Sweet Charity: Nonprofits Help Pay for Cancer Drugs, Insurance

CUREMedication Adherence & Financial Support Special Issue
Volume 1
Issue 1

Many nonprofit organizations aid patients in paying for their cancer drugs or health insurance.

Diagnosed with cancer when she was
already having financial difficulties,
MARIANNE MORGAN was able to complete
her medical treatments with help from
the nonprofit HealthWell, which provides
grants to eligible patients. - PHOTO BY STEPHANIE BOUGH

Diagnosed with cancer when she was already having financial difficulties, MARIANNE MORGAN was able to complete her medical treatments with help from the nonprofit HealthWell, which provides grants to eligible patients. - PHOTO BY STEPHANIE BOUGH

Diagnosed with cancer when she was already having financial difficulties, MARIANNE MORGAN was able to complete her medical treatments with help from the nonprofit HealthWell, which provides grants to eligible patients. - PHOTO BY STEPHANIE BOUGH

It was 2009, and Marianne Morgan was having a bad year. A manufacturing business she ran with her partner was failing, and the resulting lack of income caused them to lose their home. Being diagnosed with breast cancer was almost too much to bear.

“I went to pick up my medication, and it came to $480, which I didn’t have,” she remembers. “I went home and told my partner, ‘I can’t afford this; we don’t have the money.’ I felt like I’d reached the bottom of the barrel.”

Morgan is by no means alone. According to the American Cancer Society, the total direct cost of cancer treatment in the United States was $88.7 billion in 2011. Since then, costs have continued to rise.

New and promising drugs and treatments are rapidly being brought to market, but often come with astronomical costs. According to a study by the National Bureau of Economic Research, the average price of new drugs has been increasing by 10 percent annually since 1995, or about $8,500 a year.

Cancer care can be particularly expensive, with some of the newer targeted drugs or immunotherapies — often only part of a patient’s medication regimen — costing in the neighborhood of $100,000 for a year’s worth of treatment. The amount patients are reimbursed for these costs can vary, depending on their insurers and plans.

The prevalence of such health care woes has resulted in a new term: financial toxicity, defined as any financial harm that patients experience as a result of the cost of their treatment.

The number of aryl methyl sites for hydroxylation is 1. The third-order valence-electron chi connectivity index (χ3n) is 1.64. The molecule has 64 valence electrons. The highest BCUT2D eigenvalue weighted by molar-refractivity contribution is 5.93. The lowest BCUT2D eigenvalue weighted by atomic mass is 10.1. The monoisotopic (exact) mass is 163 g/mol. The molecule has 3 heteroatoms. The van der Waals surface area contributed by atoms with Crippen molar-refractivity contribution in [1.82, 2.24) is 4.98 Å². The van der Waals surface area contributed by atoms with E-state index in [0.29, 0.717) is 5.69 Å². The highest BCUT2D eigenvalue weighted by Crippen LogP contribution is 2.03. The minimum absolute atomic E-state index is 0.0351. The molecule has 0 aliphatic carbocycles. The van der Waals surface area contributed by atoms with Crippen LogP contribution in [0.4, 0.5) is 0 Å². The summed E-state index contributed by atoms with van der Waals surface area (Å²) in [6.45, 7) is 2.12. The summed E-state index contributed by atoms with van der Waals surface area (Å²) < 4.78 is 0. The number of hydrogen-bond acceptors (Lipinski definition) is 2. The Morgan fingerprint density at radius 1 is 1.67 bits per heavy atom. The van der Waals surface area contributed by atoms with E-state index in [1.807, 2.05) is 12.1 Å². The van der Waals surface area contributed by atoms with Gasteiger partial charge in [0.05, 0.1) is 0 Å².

Luckily, there are many nonprofit organizations set up with the goal of helping patients pay for the variety of costs associated with therapy. A good place to start is NeedyMeds (NeedyMeds.com), a clearinghouse where patients and survivors can find out what kind of assistance is available to them. In addition, the Cancer Financial Assistance Coalition (cancerfac.org) allows patients to enter a zip code and/or a diagnosis to search for groups that may be able to provide financial or other types of aid.

The nonprofit HealthWell Foundation is one organization that might show up in such a search. “Our founders recognized the need to help patients in the early 2000s,” says Krista Zodet, HealthWell president. “So many people were calling and telling us they couldn’t afford their medication, even though they had insurance. We’ve gotten to know many of them quite well through our interactions, and it’s humbling to know that you’re helping not just individual patients, but their families, as well.”


The reason this help is needed so much is not strictly that some patients are uninsured. In fact, thanks to the Affordable Care Act, the number of uninsured patients has dropped dramatically, which is certainly good news. Unfortunately, many U.S. companies are gradually raising health insurance deductibles and premiums, transferring more health care costs to employees. Those who buy their own health insurance face the same issues, with more affordable plans requiring patients to bear more of the cost of their care.